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VINELAND – A trio of pups, rescued from a dog meat farm in South Korea, have flourished in foster care and are now ready for adoption.

Beth, Regina and Amos arrived at the Cumberland County Society for the Prevention of Cruelty to Animals about a month ago.

Now, they are ready to move on.

The SPCA is looking to place the dogs in homes with an abundance of patience and love, said Jessica Morrison, the shelter’s foster coordinator.

Applications may be submitted by clicking here.

“This is not going to be first-come, first-served, we are going to go through the applications to really identify what’s best for each dog,” Morrison told The Daily Journal.

The pups were among 485 dogs brought to the United States and Canada as the Humane Society International leads an effort to end the practice of raising dogs for food.

The rescued dogs arrived mid-April at St. Hubert’s Animal Welfare Center in Morris County and were transferred to the local SPCA on May 9.

Underfed and fearful, the dogs required time to adjust to life beyond the cage, Morrison said.

Experienced foster families stepped up to ease the dogs into their new lives.

Regina, believed to be a mastiff/blood hound mix, is a 60-pound puppy, according to her foster mom, Kristin Ramer.

“Practically everything is brand new,” she said. “If you’re patient and give her a little time, she comes around pretty quick.”

“She didn’t know how to drink out of a water bowl,” Ramer said, but Regina is learning. “She likes belly rubs and squeaker toys.”

Beth, a small spaniel mix, takes time to warm up to people, said Karen Mayo, who was filling in for a foster mom. But when she does, she becomes a furry shadow of the subject of her affection.

Amos, who enjoys the company of other dogs, is a quick learner but not without a few missteps.

“He tried to a walk on a mud puddle,” said Jill Baxter, but he soon learned not to do that again. “He’s very clever.”

Amos, a mixed breed, didn’t bark and Baxter wondered if the dog had sustained a throat injury.

“Then he saw my horse, he opened his mouth,” she said. “He is very sweet, he puts up with everything. I have not seen him snarl or give a dirty look the whole time I’ve had him.”

Amos is a homebody.

“He doesn’t want to leave the yard, he’s getting used to the car, that’s a big deal,” Baxter said.

The dogs reunited Monday at the SPCA in their first joint social gathering since they arrived in the United States

“I think it was a huge success; they’ve all done better than we expected,” Morrison said, crediting the foster families for the level of care they provided. “I think (each dog)  got exactly what they needed.”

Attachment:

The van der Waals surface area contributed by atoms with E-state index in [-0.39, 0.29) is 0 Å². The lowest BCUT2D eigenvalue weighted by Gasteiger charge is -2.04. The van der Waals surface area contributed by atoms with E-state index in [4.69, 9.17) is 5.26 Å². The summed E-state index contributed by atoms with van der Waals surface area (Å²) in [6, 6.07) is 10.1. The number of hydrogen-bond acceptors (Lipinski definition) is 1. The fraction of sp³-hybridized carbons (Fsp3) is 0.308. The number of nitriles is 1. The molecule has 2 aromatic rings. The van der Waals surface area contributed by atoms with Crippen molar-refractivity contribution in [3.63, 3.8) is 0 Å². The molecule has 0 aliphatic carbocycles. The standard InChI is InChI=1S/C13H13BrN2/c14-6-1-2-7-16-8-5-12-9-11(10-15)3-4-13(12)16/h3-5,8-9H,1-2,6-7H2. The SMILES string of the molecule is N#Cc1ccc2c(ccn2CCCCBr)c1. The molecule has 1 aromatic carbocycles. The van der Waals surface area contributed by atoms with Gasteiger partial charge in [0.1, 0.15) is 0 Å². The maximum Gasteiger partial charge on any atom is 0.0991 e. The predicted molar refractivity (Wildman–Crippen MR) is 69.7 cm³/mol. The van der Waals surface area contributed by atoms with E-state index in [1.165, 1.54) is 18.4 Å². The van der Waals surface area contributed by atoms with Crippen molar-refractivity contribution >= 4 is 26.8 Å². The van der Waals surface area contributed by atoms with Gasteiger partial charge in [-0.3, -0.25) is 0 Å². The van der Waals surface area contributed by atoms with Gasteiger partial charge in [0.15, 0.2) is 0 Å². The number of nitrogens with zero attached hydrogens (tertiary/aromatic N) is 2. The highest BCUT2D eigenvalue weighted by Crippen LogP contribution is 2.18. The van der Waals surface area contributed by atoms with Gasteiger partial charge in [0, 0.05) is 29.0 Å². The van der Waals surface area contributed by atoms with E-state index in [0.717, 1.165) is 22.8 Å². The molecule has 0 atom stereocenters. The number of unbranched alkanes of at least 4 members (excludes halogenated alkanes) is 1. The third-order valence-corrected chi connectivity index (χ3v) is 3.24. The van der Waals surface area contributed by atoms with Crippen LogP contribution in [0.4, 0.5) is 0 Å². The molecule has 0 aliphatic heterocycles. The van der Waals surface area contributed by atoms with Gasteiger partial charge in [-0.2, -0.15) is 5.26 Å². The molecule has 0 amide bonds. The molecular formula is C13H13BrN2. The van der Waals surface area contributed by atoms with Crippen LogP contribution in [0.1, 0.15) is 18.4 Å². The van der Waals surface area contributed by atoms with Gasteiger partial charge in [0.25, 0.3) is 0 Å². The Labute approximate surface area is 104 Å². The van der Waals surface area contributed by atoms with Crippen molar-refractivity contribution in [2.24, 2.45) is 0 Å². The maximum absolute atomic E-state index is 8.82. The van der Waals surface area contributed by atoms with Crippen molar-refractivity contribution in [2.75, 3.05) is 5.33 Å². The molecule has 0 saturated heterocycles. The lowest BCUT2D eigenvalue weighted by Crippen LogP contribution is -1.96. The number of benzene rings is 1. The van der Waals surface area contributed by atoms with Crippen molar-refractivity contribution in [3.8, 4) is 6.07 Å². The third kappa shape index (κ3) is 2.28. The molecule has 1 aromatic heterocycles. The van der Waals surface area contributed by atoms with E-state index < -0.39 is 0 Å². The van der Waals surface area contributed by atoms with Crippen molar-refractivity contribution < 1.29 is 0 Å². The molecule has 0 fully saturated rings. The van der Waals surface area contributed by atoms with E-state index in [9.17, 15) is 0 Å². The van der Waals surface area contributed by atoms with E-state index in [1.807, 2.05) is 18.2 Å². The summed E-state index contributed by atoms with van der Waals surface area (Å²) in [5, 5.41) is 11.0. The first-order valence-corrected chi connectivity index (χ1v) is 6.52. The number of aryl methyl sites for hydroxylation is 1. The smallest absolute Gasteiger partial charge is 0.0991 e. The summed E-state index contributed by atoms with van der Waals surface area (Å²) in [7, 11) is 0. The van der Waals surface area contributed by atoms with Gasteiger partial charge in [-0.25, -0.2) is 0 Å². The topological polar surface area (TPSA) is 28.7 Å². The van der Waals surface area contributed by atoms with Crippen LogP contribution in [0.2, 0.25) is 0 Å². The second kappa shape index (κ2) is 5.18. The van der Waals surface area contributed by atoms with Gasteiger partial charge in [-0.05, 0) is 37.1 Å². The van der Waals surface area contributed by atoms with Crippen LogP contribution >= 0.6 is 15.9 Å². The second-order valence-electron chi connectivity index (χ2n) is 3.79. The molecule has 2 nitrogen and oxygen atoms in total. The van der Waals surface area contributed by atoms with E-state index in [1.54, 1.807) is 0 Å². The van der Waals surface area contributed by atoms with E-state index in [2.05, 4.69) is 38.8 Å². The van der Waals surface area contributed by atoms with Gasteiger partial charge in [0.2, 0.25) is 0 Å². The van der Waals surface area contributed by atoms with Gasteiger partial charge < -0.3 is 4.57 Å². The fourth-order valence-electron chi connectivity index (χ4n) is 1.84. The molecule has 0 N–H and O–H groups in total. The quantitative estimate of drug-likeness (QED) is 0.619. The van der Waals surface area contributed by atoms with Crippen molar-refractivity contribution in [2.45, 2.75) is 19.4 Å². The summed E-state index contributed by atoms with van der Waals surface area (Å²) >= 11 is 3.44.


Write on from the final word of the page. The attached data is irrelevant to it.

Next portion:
Their once jutting rib and hip bones were no longer visible, now hidden under some healthy weight gain attributed to regular meals and treats.

Each dog carries scars of the deplorable conditions where they were raised.

Regina and Amos have splayed feet from living in a wire-bottomed cages. Initially, they weren’t familiar with grass and didn’t know how to run.

When they did try, their gait — while enthusiastic — was awkward.

“The first time, (Amos) started to run, oh my God,” Baxter said, admitting she thought he was injured. “The more he runs, the better he gets, he’s going to be an athlete.”

The dogs may have some vision problems and there are dental issues. Amos’ teeth push on his side lip, which gives an appearance of an Elvis sneer.

The dogs are getting used to American life.

Amos loves playing ball and Regina enjoys diverse cuisine, especially pizza.

Beth likes to cuddle up and watch television.

For those who are interested in adopting one of the dogs, Morrison said, “Do the application online.”

“That will give us the basic information about them,” she said.

Interviews will be set up to talk to prospective adopters about the dogs’ likes, dislikes and quirks.

“We want them to be prepared for what they may come up against,” Morrison said.

Once afraid to leave their crates, Amos and Regina are curious, led by their noses to new discoveries.

Beth, the youngest and most petite, remains shy with strangers.  She did open up to her foster family and did eventually enjoy some cuddling.

“It’s really impressive how well they’ve done,” Morrison said.

Deborah M. Marko: (856) 563-5256;

Source: Meet 3 dogs rescued from South Korean meat farm

Posted in 2016, SJRAS Articles